Bookmark   June 7, 2006 at 6:31PM
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Not necessarily on topic because there's no rust, but I recently bought a new cast iron skillet and seasoned it a couple of times in the oven. I still get particles of food stuck to it. I use one of those green scrubby cloths and hot water to clean it. How long do you suppose it will be before I get a great slick non stick coating. I have a skillet that was my mom's and it's the greatest pan in the world to cook on. I can hardly wait until my new one gets that nice.

    Bookmark   June 7, 2006 at 6:46PM
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EllyD, it depends a lot on how often you use it, and with what.

Best bet is to just use it to fry with for awhile, so that nothing but oil touches the pores, and the fill in faster.

For a quick way to blacken it, work over an open fire. Grease the skillet well, and let it sit over the flames so that soot really coats it. Turn and do the other side. Repeat this two or three times.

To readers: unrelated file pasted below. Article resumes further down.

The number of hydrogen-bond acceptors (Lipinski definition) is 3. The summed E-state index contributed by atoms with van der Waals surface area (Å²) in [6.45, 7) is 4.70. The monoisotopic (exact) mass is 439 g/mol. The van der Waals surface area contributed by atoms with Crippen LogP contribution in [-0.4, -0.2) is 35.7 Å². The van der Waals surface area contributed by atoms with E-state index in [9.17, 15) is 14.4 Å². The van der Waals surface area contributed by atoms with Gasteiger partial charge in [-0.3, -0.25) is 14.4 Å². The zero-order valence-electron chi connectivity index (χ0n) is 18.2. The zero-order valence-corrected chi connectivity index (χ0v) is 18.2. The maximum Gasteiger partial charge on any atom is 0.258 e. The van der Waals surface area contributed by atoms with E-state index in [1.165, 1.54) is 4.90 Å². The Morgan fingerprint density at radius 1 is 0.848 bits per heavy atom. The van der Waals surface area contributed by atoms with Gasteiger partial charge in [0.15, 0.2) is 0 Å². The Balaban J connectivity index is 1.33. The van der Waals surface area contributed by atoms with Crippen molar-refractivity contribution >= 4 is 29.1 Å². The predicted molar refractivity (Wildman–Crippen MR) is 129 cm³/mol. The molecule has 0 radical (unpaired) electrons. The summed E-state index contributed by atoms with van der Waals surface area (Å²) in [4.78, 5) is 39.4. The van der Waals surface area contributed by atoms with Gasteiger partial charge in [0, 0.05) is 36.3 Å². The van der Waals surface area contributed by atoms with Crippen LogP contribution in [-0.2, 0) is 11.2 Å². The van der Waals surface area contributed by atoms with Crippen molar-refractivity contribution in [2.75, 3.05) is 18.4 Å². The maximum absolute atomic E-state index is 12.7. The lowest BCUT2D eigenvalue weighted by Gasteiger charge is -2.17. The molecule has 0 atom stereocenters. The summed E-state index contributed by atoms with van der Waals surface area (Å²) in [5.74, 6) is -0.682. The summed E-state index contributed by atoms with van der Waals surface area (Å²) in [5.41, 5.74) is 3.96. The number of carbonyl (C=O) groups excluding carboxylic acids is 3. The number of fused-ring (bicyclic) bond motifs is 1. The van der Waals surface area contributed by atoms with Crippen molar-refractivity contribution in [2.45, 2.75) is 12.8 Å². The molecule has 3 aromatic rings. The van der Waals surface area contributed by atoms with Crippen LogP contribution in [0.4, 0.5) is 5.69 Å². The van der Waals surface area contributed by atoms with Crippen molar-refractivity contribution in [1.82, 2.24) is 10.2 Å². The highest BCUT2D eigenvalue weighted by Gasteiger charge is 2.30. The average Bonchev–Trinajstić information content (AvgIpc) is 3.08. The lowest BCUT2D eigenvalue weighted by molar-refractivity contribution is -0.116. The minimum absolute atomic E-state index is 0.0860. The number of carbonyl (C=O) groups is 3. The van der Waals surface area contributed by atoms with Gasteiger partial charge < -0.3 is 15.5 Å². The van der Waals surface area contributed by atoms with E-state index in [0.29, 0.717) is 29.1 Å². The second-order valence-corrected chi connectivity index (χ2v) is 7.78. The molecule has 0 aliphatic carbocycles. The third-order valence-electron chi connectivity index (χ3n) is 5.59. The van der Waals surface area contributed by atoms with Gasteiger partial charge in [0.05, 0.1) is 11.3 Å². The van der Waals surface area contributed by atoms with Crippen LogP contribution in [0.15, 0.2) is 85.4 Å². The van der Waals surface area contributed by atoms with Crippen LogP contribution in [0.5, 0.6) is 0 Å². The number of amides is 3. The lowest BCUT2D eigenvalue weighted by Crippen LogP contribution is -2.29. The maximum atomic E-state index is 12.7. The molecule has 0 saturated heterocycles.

Let the piece cool and wipe it with paper towels to remove as much of the loose soot as possible, and regrease it.

Next day repeat the process. I guarantee you'll have a finish as deep, smooth, and black as if you'd used the piece for two generations.

    Bookmark   June 7, 2006 at 10:10PM
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Cast iron will never become truly non-stick, like teflon. However, with a bit of oil or shortening, it is pretty close, but fried eggs will not slide around like they will in teflon, unless you float them on grease.

Cook several pounds of bacon and/or sausage patties, letting the grease stay in the pan while it cools. This is the best seasoning you can get.